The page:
NPC’s the player characters have never met may have already heard of them and formed an opinion about them. That’s the power of the reputation score. You can tell players directly or indirectly that this is going on. In an interaction with an NPC, they might say something like, “I’ve heard of you guys. You’re the ones who cleaned the monsters out of the old copper mine and gave some treasure to the villagers” Or the party may get the hint when they have to raise their offers for hirelings and link boys when every attempt at hiring fails.

You can tell the players they’ve developed a bad reputation in town and have a -2 modifier to all interactions with merchants. I tend to avoid this. I prefer to communicate to the players what their local reputation is by the behavior of the NPCs they interact with.

Example in actual play:

In my Dragon’s Bend campaign, the party gets a bonus to reaction rolls when interacting with the priests who serve in the temple at Oktar’s village. The party hosted a wrestling tournament and provided the prize money as well as livestock for sacrifices to the goddess Deena. The tournament was held in front of the temple and was dedicated to the goddess.

Wrestling is a major part of the culture and the warriors of Oktar’s warband were very pleased by the event. The purse was quite generous. They provided food and ale to the spectators. The party enjoys a bonus to reaction rolls with Oktar, Oktar’s warriors and the people in Oktar’s town. If the party encounters a group of warriors from Oktar’s tribe while traveling on the steppe, they will receive a bonus to the reaction roll once the warriors learn who they are.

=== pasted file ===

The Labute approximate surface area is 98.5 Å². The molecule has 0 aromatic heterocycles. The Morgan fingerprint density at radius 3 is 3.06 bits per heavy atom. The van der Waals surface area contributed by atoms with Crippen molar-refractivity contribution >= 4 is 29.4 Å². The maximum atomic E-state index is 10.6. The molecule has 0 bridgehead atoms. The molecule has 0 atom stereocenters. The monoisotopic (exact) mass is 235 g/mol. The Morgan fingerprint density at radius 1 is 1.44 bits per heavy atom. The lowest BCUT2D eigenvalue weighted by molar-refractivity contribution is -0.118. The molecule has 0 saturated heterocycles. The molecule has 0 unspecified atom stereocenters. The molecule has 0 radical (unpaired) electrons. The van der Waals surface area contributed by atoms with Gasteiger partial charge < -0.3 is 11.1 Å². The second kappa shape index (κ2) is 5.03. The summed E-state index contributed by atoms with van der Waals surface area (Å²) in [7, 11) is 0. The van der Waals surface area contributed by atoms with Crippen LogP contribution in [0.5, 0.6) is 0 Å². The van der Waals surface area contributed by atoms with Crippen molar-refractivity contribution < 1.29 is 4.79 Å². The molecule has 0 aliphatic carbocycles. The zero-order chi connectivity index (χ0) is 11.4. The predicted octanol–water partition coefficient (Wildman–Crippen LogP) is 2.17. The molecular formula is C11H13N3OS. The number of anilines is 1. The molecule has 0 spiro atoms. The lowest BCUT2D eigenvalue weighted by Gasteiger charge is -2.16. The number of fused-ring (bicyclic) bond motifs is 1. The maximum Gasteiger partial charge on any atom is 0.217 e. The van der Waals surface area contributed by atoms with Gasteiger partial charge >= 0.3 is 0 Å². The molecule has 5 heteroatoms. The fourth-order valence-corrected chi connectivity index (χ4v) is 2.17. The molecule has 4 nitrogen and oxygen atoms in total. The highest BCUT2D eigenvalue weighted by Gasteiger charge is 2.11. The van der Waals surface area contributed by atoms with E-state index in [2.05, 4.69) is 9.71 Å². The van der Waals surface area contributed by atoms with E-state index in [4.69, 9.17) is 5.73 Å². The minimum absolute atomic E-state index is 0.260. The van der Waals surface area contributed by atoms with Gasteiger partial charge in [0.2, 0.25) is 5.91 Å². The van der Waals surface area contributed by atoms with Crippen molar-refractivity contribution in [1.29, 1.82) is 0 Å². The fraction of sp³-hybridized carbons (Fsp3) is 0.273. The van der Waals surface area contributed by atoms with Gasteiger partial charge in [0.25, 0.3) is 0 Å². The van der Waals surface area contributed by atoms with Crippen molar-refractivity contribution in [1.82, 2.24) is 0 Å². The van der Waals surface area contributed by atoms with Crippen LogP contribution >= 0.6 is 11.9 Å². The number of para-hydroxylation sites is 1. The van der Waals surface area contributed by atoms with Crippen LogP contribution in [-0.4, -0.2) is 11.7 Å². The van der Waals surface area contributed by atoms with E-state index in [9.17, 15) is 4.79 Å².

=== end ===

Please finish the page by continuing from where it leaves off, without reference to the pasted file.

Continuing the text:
On the other hand the party has had several run-ins with the bird folk.* The bird folk live quite a distance to the north but fly to the steppe to hunt large game and rob steppe people when there is a good opportunity. They nearly murdered the entire party in the first session of the campaign. Atticus goes out of his way to attack them whenever possible as they blinded him with a javelin and he holds a grudge. The party is well known to the tribe of bird folk and there is -3 to any reaction roll when dealing with them.

*Birhaakaman from Swords & Wizardry Monstrosities by Matt Finch

5 thoughts on “How I Use Reputation To Modify Reaction Rolls.

  1. ericscheid

    Excellent stuff, a ±3 modifier sounds about right, as does only vaguely tracking reputation (there’s way too much bookkeeping to do anything finer grained).

    ps. “In bird culture this is considered a dick move.”

    Liked by 1 person

  2. Ruprecht

    I’ve considered the difference between the highest level in the party and the Hit Dice/Level of the encounter as a modifier on the Reaction Roll. Not so much reputation but the impression of being a badass versus a newbie.

    Liked by 1 person

    1. Good idea. I do this in a intuitive way. The encounter roll comes up with a party of 8 bandits. The party is walking around in obviously magic armor, carrying obviously magic weapons and the bandits decide they’ll wait for some easier prey.

      Like